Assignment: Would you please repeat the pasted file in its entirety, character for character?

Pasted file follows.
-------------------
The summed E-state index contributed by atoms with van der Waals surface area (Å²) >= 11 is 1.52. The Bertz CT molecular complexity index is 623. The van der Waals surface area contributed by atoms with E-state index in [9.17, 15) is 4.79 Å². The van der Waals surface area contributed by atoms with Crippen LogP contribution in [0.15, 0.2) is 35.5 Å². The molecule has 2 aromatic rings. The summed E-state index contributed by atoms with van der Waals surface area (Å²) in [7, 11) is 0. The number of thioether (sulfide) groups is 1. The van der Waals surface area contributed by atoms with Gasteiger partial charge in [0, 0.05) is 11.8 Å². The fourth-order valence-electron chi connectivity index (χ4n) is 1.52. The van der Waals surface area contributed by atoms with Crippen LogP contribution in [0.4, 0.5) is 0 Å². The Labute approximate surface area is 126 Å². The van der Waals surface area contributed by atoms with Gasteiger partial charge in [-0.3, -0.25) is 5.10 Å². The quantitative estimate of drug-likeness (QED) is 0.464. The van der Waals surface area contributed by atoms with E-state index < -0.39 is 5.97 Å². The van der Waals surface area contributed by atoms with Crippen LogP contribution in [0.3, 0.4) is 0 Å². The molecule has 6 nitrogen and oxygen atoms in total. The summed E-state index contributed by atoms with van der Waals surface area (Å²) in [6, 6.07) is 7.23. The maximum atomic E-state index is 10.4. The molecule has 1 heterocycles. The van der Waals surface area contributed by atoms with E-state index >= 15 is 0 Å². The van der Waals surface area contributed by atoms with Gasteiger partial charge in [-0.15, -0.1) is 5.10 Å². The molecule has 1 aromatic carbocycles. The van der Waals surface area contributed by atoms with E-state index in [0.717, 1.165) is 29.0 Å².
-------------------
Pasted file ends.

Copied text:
The summed E-state index contributed by atoms with van der Waals surface area (Å²) >= 11 is 1.52. The Bertz CT molecular complexity index is 623. The van der Waals surface area contributed by atoms with E-state index in [9.17, 15) is 4.79 Å². The van der Waals surface area contributed by atoms with Crippen LogP contribution in [0.15, 0.2) is 35.5 Å². The molecule has 2 aromatic rings. The summed E-state index contributed by atoms with van der Waals surface area (Å²) in [7, 11) is 0. The number of thioether (sulfide) groups is 1. The van der Waals surface area contributed by atoms with Gasteiger partial charge in [0, 0.05) is 11.8 Å². The fourth-order valence-electron chi connectivity index (χ4n) is 1.52. The van der Waals surface area contributed by atoms with Crippen LogP contribution in [0.4, 0.5) is 0 Å². The Labute approximate surface area is 126 Å². The van der Waals surface area contributed by atoms with Gasteiger partial charge in [-0.3, -0.25) is 5.10 Å². The quantitative estimate of drug-likeness (QED) is 0.464. The van der Waals surface area contributed by atoms with E-state index < -0.39 is 5.97 Å². The van der Waals surface area contributed by atoms with Crippen LogP contribution in [0.3, 0.4) is 0 Å². The molecule has 6 nitrogen and oxygen atoms in total. The summed E-state index contributed by atoms with van der Waals surface area (Å²) in [6, 6.07) is 7.23. The maximum atomic E-state index is 10.4. The molecule has 1 heterocycles. The van der Waals surface area contributed by atoms with E-state index >= 15 is 0 Å². The van der Waals surface area contributed by atoms with Gasteiger partial charge in [-0.15, -0.1) is 5.10 Å². The molecule has 1 aromatic carbocycles. The van der Waals surface area contributed by atoms with E-state index in [0.717, 1.165) is 29.0 Å².